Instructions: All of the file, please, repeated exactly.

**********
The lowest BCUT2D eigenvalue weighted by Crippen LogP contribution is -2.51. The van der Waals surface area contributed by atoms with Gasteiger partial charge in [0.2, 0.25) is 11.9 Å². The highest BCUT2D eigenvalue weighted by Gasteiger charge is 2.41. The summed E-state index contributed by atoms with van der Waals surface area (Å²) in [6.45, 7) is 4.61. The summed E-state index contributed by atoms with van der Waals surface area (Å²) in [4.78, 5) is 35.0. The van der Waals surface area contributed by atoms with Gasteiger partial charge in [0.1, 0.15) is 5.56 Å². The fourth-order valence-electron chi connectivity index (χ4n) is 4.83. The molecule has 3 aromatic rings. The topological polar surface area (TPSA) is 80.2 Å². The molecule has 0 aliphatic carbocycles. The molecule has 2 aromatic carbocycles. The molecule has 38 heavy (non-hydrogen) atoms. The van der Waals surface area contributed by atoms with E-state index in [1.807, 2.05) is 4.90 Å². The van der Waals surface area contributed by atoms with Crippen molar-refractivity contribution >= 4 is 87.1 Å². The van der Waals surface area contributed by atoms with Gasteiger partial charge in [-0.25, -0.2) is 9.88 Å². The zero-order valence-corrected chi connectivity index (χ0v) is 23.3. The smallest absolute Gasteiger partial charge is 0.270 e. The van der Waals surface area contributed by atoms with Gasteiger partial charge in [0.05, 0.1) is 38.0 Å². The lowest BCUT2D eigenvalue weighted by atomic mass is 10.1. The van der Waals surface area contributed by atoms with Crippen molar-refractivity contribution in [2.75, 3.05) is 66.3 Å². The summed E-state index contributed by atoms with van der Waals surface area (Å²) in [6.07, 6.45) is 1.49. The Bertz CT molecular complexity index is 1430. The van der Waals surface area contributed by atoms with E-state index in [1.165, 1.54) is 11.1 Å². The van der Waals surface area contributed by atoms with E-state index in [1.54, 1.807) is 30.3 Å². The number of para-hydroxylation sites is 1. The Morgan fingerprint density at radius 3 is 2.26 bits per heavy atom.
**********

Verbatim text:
The lowest BCUT2D eigenvalue weighted by Crippen LogP contribution is -2.51. The van der Waals surface area contributed by atoms with Gasteiger partial charge in [0.2, 0.25) is 11.9 Å². The highest BCUT2D eigenvalue weighted by Gasteiger charge is 2.41. The summed E-state index contributed by atoms with van der Waals surface area (Å²) in [6.45, 7) is 4.61. The summed E-state index contributed by atoms with van der Waals surface area (Å²) in [4.78, 5) is 35.0. The van der Waals surface area contributed by atoms with Gasteiger partial charge in [0.1, 0.15) is 5.56 Å². The fourth-order valence-electron chi connectivity index (χ4n) is 4.83. The molecule has 3 aromatic rings. The topological polar surface area (TPSA) is 80.2 Å². The molecule has 0 aliphatic carbocycles. The molecule has 2 aromatic carbocycles. The molecule has 38 heavy (non-hydrogen) atoms. The van der Waals surface area contributed by atoms with E-state index in [1.807, 2.05) is 4.90 Å². The van der Waals surface area contributed by atoms with Crippen molar-refractivity contribution >= 4 is 87.1 Å². The van der Waals surface area contributed by atoms with Gasteiger partial charge in [-0.25, -0.2) is 9.88 Å². The zero-order valence-corrected chi connectivity index (χ0v) is 23.3. The smallest absolute Gasteiger partial charge is 0.270 e. The van der Waals surface area contributed by atoms with Gasteiger partial charge in [0.05, 0.1) is 38.0 Å². The lowest BCUT2D eigenvalue weighted by atomic mass is 10.1. The van der Waals surface area contributed by atoms with Crippen molar-refractivity contribution in [2.75, 3.05) is 66.3 Å². The summed E-state index contributed by atoms with van der Waals surface area (Å²) in [6.07, 6.45) is 1.49. The Bertz CT molecular complexity index is 1430. The van der Waals surface area contributed by atoms with E-state index in [1.165, 1.54) is 11.1 Å². The van der Waals surface area contributed by atoms with E-state index in [1.54, 1.807) is 30.3 Å². The number of para-hydroxylation sites is 1. The Morgan fingerprint density at radius 3 is 2.26 bits per heavy atom.